"Yeah all right. We got a couple of minutes. Kinch go for a long time. What else we got well in this weird strange world of Internet believes making the movie companies. Change everything or reorganized their planes. Do you guys remember A few months back we were supposed to have a movie called the hunt. The rich elite hunted poor people and there were like us probably not the best political climate to release this movie. Well now they have decided that it is. The hunt is back on who we are actually going to see this movie and let some rich people kill the people who did the purge. I am not sure concept. We don't need that you don't need that This year two thousand twenty bomb prediction. We'll see and other reboot news and movies. That should should not be rebooted in my personal opinion Ryan Reynolds and The muppet movie director. James Bob in are working to reboot Clue Nice. Dancers Nice Steph. Says No wriggle shaking his head out and I thought it was I. I hope they do the same thing as they did. In the original release different versions to different theaters because the original if you watch the DVD you'll see all the ending but in the original theater releases you showed up to the theater and you've got a different ending depending on what's theater. Got That print. So you could talk to your president like no is this. The director's cut offensive obnoxious disgusting insulting listeners. Since two thousand five.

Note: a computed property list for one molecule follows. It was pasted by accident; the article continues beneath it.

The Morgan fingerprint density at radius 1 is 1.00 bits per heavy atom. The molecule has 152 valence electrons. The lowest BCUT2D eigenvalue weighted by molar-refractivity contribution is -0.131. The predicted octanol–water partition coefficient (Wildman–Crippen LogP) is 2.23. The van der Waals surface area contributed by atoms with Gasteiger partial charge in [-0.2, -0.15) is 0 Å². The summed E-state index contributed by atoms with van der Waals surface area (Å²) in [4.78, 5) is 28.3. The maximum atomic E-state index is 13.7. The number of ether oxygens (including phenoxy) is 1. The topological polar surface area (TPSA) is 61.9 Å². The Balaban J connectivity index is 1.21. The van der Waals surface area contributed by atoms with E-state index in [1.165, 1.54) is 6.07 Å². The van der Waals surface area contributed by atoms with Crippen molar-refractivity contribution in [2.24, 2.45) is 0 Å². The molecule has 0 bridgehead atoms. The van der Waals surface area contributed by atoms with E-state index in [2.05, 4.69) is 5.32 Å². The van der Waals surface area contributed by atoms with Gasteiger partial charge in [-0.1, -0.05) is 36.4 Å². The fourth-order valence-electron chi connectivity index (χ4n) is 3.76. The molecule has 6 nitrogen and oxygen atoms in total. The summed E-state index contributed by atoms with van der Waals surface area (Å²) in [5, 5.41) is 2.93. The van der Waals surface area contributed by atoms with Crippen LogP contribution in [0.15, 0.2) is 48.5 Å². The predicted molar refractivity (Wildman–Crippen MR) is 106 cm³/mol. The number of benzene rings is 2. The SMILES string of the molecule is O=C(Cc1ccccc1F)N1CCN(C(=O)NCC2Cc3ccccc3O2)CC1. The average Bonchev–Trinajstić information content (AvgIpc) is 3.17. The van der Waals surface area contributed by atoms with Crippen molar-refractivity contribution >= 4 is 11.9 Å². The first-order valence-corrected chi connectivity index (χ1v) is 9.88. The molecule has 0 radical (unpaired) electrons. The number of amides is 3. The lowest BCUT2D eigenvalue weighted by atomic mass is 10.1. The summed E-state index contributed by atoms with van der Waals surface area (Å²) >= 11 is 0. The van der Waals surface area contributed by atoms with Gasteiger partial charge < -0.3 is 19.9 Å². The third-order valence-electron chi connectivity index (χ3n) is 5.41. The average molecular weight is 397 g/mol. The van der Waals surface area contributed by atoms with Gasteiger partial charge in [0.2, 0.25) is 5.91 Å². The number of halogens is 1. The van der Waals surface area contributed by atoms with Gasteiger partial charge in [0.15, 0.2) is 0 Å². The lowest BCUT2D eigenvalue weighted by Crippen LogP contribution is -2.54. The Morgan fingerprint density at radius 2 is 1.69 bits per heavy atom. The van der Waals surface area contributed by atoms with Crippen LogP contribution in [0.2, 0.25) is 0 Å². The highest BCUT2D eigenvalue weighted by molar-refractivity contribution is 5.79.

"director" Discussed on Directors Cut Radio Program